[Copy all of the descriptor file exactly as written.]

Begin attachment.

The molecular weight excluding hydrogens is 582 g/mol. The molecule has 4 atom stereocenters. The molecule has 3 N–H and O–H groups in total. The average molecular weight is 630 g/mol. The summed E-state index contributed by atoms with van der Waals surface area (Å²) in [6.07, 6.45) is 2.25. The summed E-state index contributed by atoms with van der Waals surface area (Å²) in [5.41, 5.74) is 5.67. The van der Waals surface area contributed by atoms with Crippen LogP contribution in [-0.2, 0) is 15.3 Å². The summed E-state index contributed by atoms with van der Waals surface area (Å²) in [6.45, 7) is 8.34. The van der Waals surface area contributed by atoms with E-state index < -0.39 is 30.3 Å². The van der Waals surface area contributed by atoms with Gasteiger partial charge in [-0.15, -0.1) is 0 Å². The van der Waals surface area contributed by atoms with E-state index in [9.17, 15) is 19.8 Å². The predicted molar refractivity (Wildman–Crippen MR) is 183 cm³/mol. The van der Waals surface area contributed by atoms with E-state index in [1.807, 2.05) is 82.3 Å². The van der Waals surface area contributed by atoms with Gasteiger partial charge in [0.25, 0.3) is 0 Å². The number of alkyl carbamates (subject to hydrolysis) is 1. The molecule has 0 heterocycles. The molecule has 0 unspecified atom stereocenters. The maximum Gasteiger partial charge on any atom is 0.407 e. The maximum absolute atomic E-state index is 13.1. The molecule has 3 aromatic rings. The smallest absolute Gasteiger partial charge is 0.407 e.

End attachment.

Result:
The molecular weight excluding hydrogens is 582 g/mol. The molecule has 4 atom stereocenters. The molecule has 3 N–H and O–H groups in total. The average molecular weight is 630 g/mol. The summed E-state index contributed by atoms with van der Waals surface area (Å²) in [6.07, 6.45) is 2.25. The summed E-state index contributed by atoms with van der Waals surface area (Å²) in [5.41, 5.74) is 5.67. The van der Waals surface area contributed by atoms with Crippen LogP contribution in [-0.2, 0) is 15.3 Å². The summed E-state index contributed by atoms with van der Waals surface area (Å²) in [6.45, 7) is 8.34. The van der Waals surface area contributed by atoms with E-state index < -0.39 is 30.3 Å². The van der Waals surface area contributed by atoms with Gasteiger partial charge in [-0.15, -0.1) is 0 Å². The van der Waals surface area contributed by atoms with E-state index in [9.17, 15) is 19.8 Å². The predicted molar refractivity (Wildman–Crippen MR) is 183 cm³/mol. The van der Waals surface area contributed by atoms with E-state index in [1.807, 2.05) is 82.3 Å². The van der Waals surface area contributed by atoms with Gasteiger partial charge in [0.25, 0.3) is 0 Å². The number of alkyl carbamates (subject to hydrolysis) is 1. The molecule has 0 heterocycles. The molecule has 0 unspecified atom stereocenters. The maximum Gasteiger partial charge on any atom is 0.407 e. The maximum absolute atomic E-state index is 13.1. The molecule has 3 aromatic rings. The smallest absolute Gasteiger partial charge is 0.407 e.